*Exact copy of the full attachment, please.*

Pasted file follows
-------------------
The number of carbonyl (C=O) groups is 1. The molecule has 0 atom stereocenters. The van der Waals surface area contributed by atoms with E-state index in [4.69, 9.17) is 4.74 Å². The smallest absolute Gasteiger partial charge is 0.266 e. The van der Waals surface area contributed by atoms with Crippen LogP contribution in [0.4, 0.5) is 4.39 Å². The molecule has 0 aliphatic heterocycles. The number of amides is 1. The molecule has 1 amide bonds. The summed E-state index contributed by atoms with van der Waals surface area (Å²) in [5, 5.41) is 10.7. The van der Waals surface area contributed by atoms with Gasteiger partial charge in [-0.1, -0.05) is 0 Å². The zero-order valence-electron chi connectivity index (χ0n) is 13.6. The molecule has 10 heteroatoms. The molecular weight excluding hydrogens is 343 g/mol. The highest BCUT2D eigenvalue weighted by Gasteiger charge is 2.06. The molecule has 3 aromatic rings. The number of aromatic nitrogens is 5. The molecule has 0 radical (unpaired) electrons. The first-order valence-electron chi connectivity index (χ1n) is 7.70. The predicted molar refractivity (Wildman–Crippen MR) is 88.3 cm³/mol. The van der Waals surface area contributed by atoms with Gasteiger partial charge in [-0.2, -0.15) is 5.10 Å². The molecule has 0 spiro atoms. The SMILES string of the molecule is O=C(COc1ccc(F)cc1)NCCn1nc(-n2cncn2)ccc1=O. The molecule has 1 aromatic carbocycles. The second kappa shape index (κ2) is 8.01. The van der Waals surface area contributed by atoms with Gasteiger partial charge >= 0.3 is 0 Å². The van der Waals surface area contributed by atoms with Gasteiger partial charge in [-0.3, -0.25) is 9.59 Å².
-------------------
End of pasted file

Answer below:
The number of carbonyl (C=O) groups is 1. The molecule has 0 atom stereocenters. The van der Waals surface area contributed by atoms with E-state index in [4.69, 9.17) is 4.74 Å². The smallest absolute Gasteiger partial charge is 0.266 e. The van der Waals surface area contributed by atoms with Crippen LogP contribution in [0.4, 0.5) is 4.39 Å². The molecule has 0 aliphatic heterocycles. The number of amides is 1. The molecule has 1 amide bonds. The summed E-state index contributed by atoms with van der Waals surface area (Å²) in [5, 5.41) is 10.7. The van der Waals surface area contributed by atoms with Gasteiger partial charge in [-0.1, -0.05) is 0 Å². The zero-order valence-electron chi connectivity index (χ0n) is 13.6. The molecule has 10 heteroatoms. The molecular weight excluding hydrogens is 343 g/mol. The highest BCUT2D eigenvalue weighted by Gasteiger charge is 2.06. The molecule has 3 aromatic rings. The number of aromatic nitrogens is 5. The molecule has 0 radical (unpaired) electrons. The first-order valence-electron chi connectivity index (χ1n) is 7.70. The predicted molar refractivity (Wildman–Crippen MR) is 88.3 cm³/mol. The van der Waals surface area contributed by atoms with Gasteiger partial charge in [-0.2, -0.15) is 5.10 Å². The molecule has 0 spiro atoms. The SMILES string of the molecule is O=C(COc1ccc(F)cc1)NCCn1nc(-n2cncn2)ccc1=O. The molecule has 1 aromatic carbocycles. The second kappa shape index (κ2) is 8.01. The van der Waals surface area contributed by atoms with Gasteiger partial charge >= 0.3 is 0 Å². The van der Waals surface area contributed by atoms with Gasteiger partial charge in [-0.3, -0.25) is 9.59 Å².